Jury selection set for Monday in Joseph Elledge first degree murder trial

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COLUMBIA, Missouri (KMIZ) –

Both parties to the Joseph Elledge murder trial finalized the case before a Boone County jury convened.

The case is expected to move forward on Monday with jury selection at the Boone County Courthouse. The court will choose Monday morning from among 100 people to sit on the jury for a trial that could last two to three weeks.

Elledge is charged with killing his wife, Mengqi Ji, in October 2019. Prosecutors charged him with first degree murder in February, claiming he strangled Ji and left his body in Rock Bridge State Park. Ji’s remains were found at Rock Bridge State Park earlier this year.

Judge Brouck Jacobs has rejected a request by defense lawyer Scott Rosenblum to question individual jurors about what they have heard or know about the case. Rosenblum said the case had received considerable media attention and wanted to know what specific jurors knew about the case from those sources.

Boone County District Attorney Dan Knight said he expected more than 85% of jurors to have heard of it. He said each party could ask jurors if they have heard of the case and if they can put that aside to judge the case solely on what is presented in court.

Jacobs and the two lawyers will have the opportunity to ask the jury several questions, including what they know about the case and their availability to serve on the jury. Boone County Court Administrator Cindy Garrett said the court pays the jury six dollars for jury selection day. Selected jurors are paid $ 21 for each day they serve. All those called to serve on the jury are also paid according to the distance traveled to court.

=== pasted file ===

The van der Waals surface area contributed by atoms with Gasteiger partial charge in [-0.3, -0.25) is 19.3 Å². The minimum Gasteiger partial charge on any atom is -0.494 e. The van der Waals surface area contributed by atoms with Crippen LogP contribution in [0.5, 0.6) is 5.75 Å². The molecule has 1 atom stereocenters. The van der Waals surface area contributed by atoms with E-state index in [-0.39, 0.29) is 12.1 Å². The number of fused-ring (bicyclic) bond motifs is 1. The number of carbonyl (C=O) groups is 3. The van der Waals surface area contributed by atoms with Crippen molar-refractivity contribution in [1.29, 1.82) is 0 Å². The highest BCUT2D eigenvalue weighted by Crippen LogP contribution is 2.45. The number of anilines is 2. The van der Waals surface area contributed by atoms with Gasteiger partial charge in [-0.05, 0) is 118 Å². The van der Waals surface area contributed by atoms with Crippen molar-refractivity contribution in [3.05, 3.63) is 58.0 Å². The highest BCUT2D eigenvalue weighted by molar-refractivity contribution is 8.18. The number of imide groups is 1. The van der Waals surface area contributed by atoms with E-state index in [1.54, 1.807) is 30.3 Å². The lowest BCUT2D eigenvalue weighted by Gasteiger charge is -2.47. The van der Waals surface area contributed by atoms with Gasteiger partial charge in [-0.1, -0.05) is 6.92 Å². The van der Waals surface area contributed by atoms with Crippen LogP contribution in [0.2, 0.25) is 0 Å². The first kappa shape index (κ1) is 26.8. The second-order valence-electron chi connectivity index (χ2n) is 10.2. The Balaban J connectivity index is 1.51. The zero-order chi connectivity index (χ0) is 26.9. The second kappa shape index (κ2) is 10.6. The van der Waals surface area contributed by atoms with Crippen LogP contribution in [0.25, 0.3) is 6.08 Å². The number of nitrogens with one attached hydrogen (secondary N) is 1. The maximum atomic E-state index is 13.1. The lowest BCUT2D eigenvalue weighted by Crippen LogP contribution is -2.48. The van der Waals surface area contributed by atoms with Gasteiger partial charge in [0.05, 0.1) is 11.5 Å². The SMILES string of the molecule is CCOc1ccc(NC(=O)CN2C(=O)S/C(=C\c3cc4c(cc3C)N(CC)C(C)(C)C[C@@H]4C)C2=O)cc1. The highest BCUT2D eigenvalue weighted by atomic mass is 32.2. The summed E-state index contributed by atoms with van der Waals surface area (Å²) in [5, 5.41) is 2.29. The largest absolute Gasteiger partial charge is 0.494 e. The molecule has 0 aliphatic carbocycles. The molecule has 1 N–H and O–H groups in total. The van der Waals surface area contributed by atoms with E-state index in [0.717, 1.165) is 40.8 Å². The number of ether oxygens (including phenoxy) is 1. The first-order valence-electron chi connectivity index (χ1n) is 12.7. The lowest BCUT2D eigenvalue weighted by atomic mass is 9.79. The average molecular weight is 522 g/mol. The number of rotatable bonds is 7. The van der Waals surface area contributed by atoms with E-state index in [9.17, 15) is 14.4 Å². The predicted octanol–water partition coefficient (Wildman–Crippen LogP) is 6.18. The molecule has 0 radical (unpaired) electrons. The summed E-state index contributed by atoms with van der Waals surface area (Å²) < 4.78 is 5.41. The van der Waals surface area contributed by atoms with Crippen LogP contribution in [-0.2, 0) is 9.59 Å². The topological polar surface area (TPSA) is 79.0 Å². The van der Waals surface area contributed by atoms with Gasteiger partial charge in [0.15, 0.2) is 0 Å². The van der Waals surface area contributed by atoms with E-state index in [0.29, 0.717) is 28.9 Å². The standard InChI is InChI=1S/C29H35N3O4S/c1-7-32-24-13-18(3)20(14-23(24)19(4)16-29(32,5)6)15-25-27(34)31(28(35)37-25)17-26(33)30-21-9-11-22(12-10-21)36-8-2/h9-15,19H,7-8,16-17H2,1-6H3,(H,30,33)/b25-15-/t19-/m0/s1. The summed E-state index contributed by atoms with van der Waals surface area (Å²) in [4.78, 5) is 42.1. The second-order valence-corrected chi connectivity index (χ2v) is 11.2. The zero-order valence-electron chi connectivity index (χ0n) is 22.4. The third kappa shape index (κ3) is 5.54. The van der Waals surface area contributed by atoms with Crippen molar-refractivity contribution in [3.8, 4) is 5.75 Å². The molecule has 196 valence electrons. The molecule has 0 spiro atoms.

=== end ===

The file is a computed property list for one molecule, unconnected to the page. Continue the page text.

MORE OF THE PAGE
If the court is unable to choose a jury on Monday, the court will summon a second group of 75 potential jurors on Tuesday.

Jacobs also denied Rosenblum and Matei Stroescu’s request to keep certain statements Elledge made to police out of the case. Columbia Police detectives spoke to Elledge on October 14 and 15, 2019 about Ji’s disappearance. Stroescu argued that the police did not tell Elledge that he did not have to talk to them.

Former Police Detective Allen Mitchell said he and Detective John Voss first spoke to Elledge on October 14, 2019 in his apartment. Voss asked him to come to the police station the next day, which Elledge agreed to do. Elledge reportedly spoke to police for three hours on October 15, with Voss asking specific questions about whether Elledge killed Ji. Stroescu pointed out that the police never told him of his Miranda rights, but Knight maintained that Elledge was always free to leave if he wanted to.

A judge ruled Thursday to allow expert testimony from plant and soil scientists. The defense questioned the methods scientists used to match the soil found on Elledge’s boots to the soil found at the site where police found Ji’s body, saying there was no way to determine the error rate of the analysis.


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